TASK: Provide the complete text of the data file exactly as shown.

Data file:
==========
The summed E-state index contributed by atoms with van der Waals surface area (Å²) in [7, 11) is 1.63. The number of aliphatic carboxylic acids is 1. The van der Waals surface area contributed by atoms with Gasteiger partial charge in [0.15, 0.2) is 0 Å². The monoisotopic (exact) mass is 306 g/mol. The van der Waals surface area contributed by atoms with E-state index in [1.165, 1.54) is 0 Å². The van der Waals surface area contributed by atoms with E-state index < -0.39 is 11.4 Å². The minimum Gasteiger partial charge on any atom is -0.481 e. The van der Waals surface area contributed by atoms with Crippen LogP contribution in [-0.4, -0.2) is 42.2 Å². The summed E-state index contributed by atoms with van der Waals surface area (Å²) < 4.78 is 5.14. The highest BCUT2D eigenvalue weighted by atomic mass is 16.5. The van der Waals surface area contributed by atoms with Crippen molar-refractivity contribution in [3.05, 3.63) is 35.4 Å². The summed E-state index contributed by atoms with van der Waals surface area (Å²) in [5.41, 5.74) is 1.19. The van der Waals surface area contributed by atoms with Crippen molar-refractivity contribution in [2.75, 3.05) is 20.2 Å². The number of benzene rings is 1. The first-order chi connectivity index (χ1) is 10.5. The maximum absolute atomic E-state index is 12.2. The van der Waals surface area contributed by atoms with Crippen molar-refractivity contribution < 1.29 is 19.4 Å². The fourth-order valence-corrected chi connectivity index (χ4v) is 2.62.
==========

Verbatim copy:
The summed E-state index contributed by atoms with van der Waals surface area (Å²) in [7, 11) is 1.63. The number of aliphatic carboxylic acids is 1. The van der Waals surface area contributed by atoms with Gasteiger partial charge in [0.15, 0.2) is 0 Å². The monoisotopic (exact) mass is 306 g/mol. The van der Waals surface area contributed by atoms with E-state index in [1.165, 1.54) is 0 Å². The van der Waals surface area contributed by atoms with E-state index < -0.39 is 11.4 Å². The minimum Gasteiger partial charge on any atom is -0.481 e. The van der Waals surface area contributed by atoms with Crippen LogP contribution in [-0.4, -0.2) is 42.2 Å². The summed E-state index contributed by atoms with van der Waals surface area (Å²) < 4.78 is 5.14. The highest BCUT2D eigenvalue weighted by atomic mass is 16.5. The van der Waals surface area contributed by atoms with Crippen molar-refractivity contribution in [3.05, 3.63) is 35.4 Å². The summed E-state index contributed by atoms with van der Waals surface area (Å²) in [5.41, 5.74) is 1.19. The van der Waals surface area contributed by atoms with Crippen molar-refractivity contribution in [2.75, 3.05) is 20.2 Å². The number of benzene rings is 1. The first-order chi connectivity index (χ1) is 10.5. The maximum absolute atomic E-state index is 12.2. The van der Waals surface area contributed by atoms with Crippen molar-refractivity contribution < 1.29 is 19.4 Å². The fourth-order valence-corrected chi connectivity index (χ4v) is 2.62.